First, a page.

The Edge of Seventeen  is a coming-of-age, teen film, starring Hailee Steinfeld as the angst-ridden student, Nadine. After the awkward teen discovers her best friend, Krista (Haley Lu Richardson) is seeing her perfect brother Darian (Blake Jenner), her life begins to spiral, with both comedic and heart-wrenching results.
Unapologetically Awful: What makes this movie better than most other teen movies is the fact that it actually attempts to replicate the teenage experience. It's not always necessarily accurate, or even always very believable, what with the occasional shoe-throwing fits and unflinchingly cruel teacher sarcasm, but, overall, it does add up to an enjoyable, almost life-like experience. This is largely due to Nadine, and Hailee Steinfeld's brilliant performance of her. What I both love, and hate, about Nadine is that she is unapologetically awful. She's brash, rude, angst-ridden and sarcastic. She's awful to her brother, her mother, her best friend and the boy who has a crush on her. There are times where it is impossible not to cringe at her antics (see: shoe throwing), but the story is so focalized through her experience that it is also impossible not to connect with her, and sympathize with her. Because we spend all of our time with Nadine we understand that she's awkward, confused and insecure; we recognize where all of the awful parts of her character come from. It also gives us much more opportunity to relish the slow changes in her character. The Edge of Seventeen is a proper coming-of-age narrative that illustrates a young person struggling through something and growing from that experience...Gone is the typical 'perfect, but nerdy girl transforms into a much cooler girl and scores a date with the high school quarterback at the homecoming dance' narrative; the real coming-of-age narrative requires an imperfect protagonist, and Nadine is delightfully imperfect.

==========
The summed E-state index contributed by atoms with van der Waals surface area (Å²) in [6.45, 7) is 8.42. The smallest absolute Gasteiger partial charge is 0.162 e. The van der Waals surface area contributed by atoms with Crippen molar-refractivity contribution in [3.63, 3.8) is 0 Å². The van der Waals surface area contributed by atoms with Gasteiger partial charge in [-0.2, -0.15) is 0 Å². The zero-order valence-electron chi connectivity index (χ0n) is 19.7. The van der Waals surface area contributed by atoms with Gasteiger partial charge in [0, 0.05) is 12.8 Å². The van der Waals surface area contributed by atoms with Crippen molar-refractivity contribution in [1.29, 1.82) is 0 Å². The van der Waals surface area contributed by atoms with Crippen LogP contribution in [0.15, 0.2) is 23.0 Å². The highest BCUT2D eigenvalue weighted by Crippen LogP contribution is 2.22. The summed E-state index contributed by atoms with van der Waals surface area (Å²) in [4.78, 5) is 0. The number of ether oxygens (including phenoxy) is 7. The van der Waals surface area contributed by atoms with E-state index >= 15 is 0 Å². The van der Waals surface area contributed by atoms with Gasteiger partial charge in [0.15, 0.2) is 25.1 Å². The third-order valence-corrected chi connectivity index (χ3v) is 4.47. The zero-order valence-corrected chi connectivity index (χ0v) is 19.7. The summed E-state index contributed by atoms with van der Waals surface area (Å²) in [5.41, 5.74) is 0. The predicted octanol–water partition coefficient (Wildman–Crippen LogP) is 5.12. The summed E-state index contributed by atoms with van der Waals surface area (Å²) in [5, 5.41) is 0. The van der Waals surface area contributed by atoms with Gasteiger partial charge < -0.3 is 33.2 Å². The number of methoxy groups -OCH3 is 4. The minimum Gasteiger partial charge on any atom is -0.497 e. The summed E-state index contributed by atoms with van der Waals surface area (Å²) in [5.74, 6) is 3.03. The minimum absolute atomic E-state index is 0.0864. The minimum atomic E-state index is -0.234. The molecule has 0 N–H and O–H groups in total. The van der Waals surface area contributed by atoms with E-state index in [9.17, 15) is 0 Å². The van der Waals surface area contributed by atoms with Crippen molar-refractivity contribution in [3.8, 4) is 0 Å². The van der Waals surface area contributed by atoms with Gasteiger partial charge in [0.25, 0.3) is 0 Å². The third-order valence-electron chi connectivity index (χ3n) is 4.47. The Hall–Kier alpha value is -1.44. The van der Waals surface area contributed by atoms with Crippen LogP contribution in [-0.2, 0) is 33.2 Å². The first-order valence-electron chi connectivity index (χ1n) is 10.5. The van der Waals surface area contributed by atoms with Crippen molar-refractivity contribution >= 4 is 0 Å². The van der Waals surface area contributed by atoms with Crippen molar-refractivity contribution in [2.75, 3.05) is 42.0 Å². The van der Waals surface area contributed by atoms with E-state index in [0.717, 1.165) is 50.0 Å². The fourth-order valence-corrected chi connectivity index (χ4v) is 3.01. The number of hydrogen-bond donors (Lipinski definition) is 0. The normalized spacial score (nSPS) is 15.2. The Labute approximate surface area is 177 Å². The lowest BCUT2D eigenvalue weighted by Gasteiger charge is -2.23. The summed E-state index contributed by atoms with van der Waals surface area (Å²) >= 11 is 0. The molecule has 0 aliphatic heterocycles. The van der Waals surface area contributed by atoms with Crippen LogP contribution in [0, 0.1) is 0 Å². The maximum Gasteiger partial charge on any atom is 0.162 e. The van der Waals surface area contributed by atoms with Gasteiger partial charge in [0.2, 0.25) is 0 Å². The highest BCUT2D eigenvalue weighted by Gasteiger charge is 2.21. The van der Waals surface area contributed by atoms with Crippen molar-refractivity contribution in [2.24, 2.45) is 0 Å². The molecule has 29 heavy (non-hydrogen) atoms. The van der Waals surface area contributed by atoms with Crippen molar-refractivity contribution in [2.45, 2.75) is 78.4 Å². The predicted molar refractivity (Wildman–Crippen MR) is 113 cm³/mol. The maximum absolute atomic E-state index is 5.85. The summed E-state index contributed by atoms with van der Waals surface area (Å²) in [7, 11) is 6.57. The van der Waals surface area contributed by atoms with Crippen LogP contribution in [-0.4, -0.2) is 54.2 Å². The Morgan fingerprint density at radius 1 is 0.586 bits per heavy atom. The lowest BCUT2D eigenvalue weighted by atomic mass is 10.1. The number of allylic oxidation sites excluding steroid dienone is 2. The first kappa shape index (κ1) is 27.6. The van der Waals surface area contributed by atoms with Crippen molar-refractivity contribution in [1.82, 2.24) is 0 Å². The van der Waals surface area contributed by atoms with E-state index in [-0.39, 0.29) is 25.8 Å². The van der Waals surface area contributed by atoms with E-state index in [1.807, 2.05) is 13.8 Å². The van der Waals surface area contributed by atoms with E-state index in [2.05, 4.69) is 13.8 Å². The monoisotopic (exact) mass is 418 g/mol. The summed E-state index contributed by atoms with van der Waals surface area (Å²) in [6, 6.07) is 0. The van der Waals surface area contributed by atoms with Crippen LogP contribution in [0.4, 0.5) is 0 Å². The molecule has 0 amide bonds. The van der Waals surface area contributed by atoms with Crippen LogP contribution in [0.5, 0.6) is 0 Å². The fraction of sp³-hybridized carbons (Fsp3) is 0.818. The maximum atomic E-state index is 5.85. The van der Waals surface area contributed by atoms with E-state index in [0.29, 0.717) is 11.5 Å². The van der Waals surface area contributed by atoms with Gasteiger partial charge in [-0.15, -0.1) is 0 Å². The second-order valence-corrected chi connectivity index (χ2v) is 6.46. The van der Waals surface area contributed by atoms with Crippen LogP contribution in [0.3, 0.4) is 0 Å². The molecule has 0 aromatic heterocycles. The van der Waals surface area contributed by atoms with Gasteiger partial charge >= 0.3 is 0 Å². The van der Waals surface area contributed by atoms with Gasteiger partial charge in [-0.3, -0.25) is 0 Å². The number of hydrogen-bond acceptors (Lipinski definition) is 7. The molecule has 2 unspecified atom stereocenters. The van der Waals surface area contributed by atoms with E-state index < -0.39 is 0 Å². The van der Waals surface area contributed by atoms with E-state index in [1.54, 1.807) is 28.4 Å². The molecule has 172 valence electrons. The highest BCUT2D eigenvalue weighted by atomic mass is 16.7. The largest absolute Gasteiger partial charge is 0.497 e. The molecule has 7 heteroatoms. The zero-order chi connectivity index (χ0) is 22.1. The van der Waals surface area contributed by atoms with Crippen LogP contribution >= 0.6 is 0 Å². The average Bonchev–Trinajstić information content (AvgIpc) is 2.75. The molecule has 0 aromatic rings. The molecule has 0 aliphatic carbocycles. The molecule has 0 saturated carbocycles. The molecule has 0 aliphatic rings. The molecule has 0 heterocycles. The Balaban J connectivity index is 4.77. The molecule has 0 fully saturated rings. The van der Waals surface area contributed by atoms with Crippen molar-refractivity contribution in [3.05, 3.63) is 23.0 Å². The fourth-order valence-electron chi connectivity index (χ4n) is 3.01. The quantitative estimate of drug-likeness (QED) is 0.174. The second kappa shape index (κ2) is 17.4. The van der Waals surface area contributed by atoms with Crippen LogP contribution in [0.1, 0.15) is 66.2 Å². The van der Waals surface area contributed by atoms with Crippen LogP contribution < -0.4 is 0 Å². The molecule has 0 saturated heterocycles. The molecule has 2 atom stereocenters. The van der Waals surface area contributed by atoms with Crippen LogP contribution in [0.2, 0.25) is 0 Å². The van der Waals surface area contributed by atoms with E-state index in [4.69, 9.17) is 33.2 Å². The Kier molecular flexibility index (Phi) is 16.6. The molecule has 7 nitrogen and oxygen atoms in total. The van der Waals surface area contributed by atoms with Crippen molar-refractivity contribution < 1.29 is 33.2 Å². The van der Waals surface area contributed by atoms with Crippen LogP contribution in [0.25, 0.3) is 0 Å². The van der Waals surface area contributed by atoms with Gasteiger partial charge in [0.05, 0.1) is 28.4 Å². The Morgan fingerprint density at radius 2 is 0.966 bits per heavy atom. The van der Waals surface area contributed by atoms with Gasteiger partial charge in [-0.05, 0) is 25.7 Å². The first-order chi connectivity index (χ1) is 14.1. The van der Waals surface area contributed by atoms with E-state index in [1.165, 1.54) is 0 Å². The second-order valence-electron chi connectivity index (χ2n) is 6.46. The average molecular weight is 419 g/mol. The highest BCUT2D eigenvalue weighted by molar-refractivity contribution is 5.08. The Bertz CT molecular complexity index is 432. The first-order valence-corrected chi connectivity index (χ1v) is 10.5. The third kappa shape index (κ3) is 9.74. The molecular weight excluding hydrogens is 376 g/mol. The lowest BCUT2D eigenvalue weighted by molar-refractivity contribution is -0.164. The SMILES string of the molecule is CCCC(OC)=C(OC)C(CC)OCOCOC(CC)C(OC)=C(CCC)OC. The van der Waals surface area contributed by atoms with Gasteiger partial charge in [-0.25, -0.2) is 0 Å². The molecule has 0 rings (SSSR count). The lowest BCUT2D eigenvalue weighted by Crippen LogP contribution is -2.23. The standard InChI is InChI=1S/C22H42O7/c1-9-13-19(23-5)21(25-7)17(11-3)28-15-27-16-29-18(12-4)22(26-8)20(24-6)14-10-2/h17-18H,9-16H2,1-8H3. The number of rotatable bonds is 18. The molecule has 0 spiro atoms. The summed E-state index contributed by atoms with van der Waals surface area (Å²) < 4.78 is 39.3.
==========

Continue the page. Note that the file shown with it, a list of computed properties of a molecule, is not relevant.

Light and shade: The film balances Nadine’s less savory character traits with revealing moments of insecurity, confusion or even, occasionally, kindness, a technique that works similarly over the broader narrative. The Edge of Seventeen balances its darker elements with comedic points that make the characters more likable and turn what might have otherwise been a dreary, boring film into something watchable. When I say balance, I don't just mean that for every dark moment there is a comedic one. I am instead referring to the presence of both light and dark in every moment of the movie. The comedy is tainted with a dark edge, with its references to depression, suicidal ideation, and dysfunctional families. You're never quite allowed to forget that you're shadowing the footsteps of a deeply dysfunctional teenage girl. This constant light and shade works to create verisimilitude in the film.
The 'meh' ending: Compared to its teen predecessors, which ended with the perfect kiss, with the perfect guy, at the perfect dance, The Edge of Seventeen doesn't seem to have the strongest dramatic finale. But, the narrative is so tightly focused on a short period of time in the life of one character that the ‘smallness’ of the ending works. The film celebrates the growth of one character in small ways, it doesn’t linger too long or dilute its meaning with shallow melodrama. The result is a satisfying and impactful ending, rather than a forgettable one.